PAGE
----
Foreign investments in the Minsk region
In the first quarter of 2011 the Minsk region attracted $ 20 million in foreign direct investment, said the Chairman of the Minsk Regional Executive Committee Boris Batura during his press conference held on 13 May.
He noted that the primary goal was to attract $ 1 billion in foreign direct investment (FDI) in 2011. “All the calculations and 250 investment agreements, including more than 50 FDI agreements, make us believe that we will cope with this task”, said the Head of the Minsk region.
Optimism of the “governor” is questionable. Indeed, during April the volume of the FDI increased by about $ 13 million, which is almost double of the amount of the FDI attracted in January-February ($ 6.8 million). Nevertheless, the $ 20 million attracted in the first quarter is only 2% of the amount planned for the year. The Deputy Chairman of the Executive Committee for Economy Alexander Ermak assessed the situation more realistically at a field meeting, held in late April in Dzerzhinsk, “Reserves are a significant however our inefficiency and sometimes reluctance to draft high quality proposals for investors brings no results. If this work is not improved, the foreign investment in the region will remain a distant prospect”.
“Reserves are a significant however our inefficiency and sometimes reluctance to draft high quality proposals for investors brings no results. If this work is not improved, the foreign investment in the region will remain a distant prospect”.
Among the projects already underway in the Minsk region is the construction of a logistics center with the participation of the Lithuanian capital in Rakov, and the logistics center “Prilesje” near the National airport “Minsk-2” with the involvement of the Iranian capital. Also, the JSC “Amkodor” attracts large amounts of foreign investment in Zhodino Molodechno and Dzerzhinsk, according to Batura.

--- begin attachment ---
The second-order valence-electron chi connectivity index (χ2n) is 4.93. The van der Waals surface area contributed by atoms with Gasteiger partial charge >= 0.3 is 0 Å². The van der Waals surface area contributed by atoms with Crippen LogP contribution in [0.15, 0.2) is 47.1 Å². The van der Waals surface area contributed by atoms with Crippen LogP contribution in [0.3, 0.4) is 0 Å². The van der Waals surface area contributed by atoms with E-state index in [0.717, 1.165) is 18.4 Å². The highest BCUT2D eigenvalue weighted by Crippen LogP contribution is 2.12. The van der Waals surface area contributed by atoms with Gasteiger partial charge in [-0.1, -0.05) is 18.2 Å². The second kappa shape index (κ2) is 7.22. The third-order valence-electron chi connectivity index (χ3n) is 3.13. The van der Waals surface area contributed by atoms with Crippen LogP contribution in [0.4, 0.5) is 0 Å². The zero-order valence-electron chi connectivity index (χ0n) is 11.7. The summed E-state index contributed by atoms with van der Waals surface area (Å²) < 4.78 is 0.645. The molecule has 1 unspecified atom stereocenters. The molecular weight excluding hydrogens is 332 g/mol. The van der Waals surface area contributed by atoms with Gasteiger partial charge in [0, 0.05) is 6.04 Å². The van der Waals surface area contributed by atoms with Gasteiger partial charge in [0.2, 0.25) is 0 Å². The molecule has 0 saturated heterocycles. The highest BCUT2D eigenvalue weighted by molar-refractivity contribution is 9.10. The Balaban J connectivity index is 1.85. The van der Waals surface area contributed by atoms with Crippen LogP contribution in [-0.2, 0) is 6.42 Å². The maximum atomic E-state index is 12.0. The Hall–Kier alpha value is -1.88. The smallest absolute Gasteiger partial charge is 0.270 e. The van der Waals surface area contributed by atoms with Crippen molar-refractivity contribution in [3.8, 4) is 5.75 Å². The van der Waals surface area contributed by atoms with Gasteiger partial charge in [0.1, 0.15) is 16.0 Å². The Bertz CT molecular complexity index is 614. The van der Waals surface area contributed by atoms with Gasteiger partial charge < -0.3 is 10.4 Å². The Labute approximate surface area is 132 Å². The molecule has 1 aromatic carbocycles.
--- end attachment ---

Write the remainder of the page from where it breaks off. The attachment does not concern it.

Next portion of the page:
Over the past year, military-political relations between Minsk and Kyiv have become complicated. Due to their high inertia and peculiarities, this downward trend would be extremely difficult to overcome.
The root cause of the crisis is the absence of a common political agenda in the Belarusian-Ukrainian relations. Minsk is looking for a market for Belarusian exports in Ukraine and offers its services as a negotiation platform for the settlement of the Russo-Ukrainian war, thereby hoping to avoid political issues in the dialogue with Kiev. Meanwhile, Ukraine is hoping for political support from Minsk in the confrontation with Moscow. In addition, Ukraine’s integration with NATO presupposes her common position with the Alliance in relation to Belarus. The NATO leadership regards the Belarusian Armed Forces as an integral part of the Russian military machine in the western strategic front (the Baltic states and Poland). In addition, the ongoing military reform in Ukraine envisages a reduction in the number of generals and the domestic political struggle makes some Ukrainian top military leaders targets in politically motivated attacks.
Hence, the criticism of Belarus coming from Ukrainian military leadership is dictated primarily by internal and external political considerations, as well as by the need to protect the interests of generals, and only then by facts.
For instance, initially, the Ukrainian military leadership made statements about 100,000 Russian servicemen allegedly taking part in the Russo-Belarusian military drill West-2017. Then the exercises were labelled quazi-open and military observers from Ukraine refused to provide their assessment, which caused a negative reaction in Minsk. Further, without citing specific facts, it was stated that Russia was building up its military presence in Belarus.
Apparently, the Belarusian and Ukrainian Defence Ministries have entangled in a confrontational spiral (on the level of rhetoric). Moreover, only a small part of the overly hidden process has been disclosed. That said, third states are very likely to take advantage of the situation (or have already done so). This is not only about Russia.
The Belarusian Defence Ministry officials are restrained in assessing their Ukrainian counterparts. However, such a restraint is not enough. Current military-political relations between Belarus and Ukraine are unlikely to stabilise without the intervention of both presidents.